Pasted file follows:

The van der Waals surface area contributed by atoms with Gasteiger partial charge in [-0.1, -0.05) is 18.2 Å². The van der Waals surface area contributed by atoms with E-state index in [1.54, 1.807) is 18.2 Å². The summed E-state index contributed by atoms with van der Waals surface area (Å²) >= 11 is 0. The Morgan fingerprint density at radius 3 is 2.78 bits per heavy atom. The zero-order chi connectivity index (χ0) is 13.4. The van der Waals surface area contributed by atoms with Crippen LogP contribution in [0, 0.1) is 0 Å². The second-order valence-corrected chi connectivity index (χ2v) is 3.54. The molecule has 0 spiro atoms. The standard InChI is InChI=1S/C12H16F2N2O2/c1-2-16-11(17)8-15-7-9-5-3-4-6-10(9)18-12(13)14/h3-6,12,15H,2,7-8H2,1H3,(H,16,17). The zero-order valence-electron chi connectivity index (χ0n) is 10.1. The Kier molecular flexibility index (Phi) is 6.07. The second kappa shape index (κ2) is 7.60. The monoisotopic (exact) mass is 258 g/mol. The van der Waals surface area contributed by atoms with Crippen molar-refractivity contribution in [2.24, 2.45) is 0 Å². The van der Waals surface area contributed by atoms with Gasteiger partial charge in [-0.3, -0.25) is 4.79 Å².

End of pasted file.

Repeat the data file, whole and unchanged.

The van der Waals surface area contributed by atoms with Gasteiger partial charge in [-0.1, -0.05) is 18.2 Å². The van der Waals surface area contributed by atoms with E-state index in [1.54, 1.807) is 18.2 Å². The summed E-state index contributed by atoms with van der Waals surface area (Å²) >= 11 is 0. The Morgan fingerprint density at radius 3 is 2.78 bits per heavy atom. The zero-order chi connectivity index (χ0) is 13.4. The van der Waals surface area contributed by atoms with Crippen LogP contribution in [0, 0.1) is 0 Å². The second-order valence-corrected chi connectivity index (χ2v) is 3.54. The molecule has 0 spiro atoms. The standard InChI is InChI=1S/C12H16F2N2O2/c1-2-16-11(17)8-15-7-9-5-3-4-6-10(9)18-12(13)14/h3-6,12,15H,2,7-8H2,1H3,(H,16,17). The zero-order valence-electron chi connectivity index (χ0n) is 10.1. The Kier molecular flexibility index (Phi) is 6.07. The second kappa shape index (κ2) is 7.60. The monoisotopic (exact) mass is 258 g/mol. The van der Waals surface area contributed by atoms with Crippen molar-refractivity contribution in [2.24, 2.45) is 0 Å². The van der Waals surface area contributed by atoms with Gasteiger partial charge in [-0.3, -0.25) is 4.79 Å².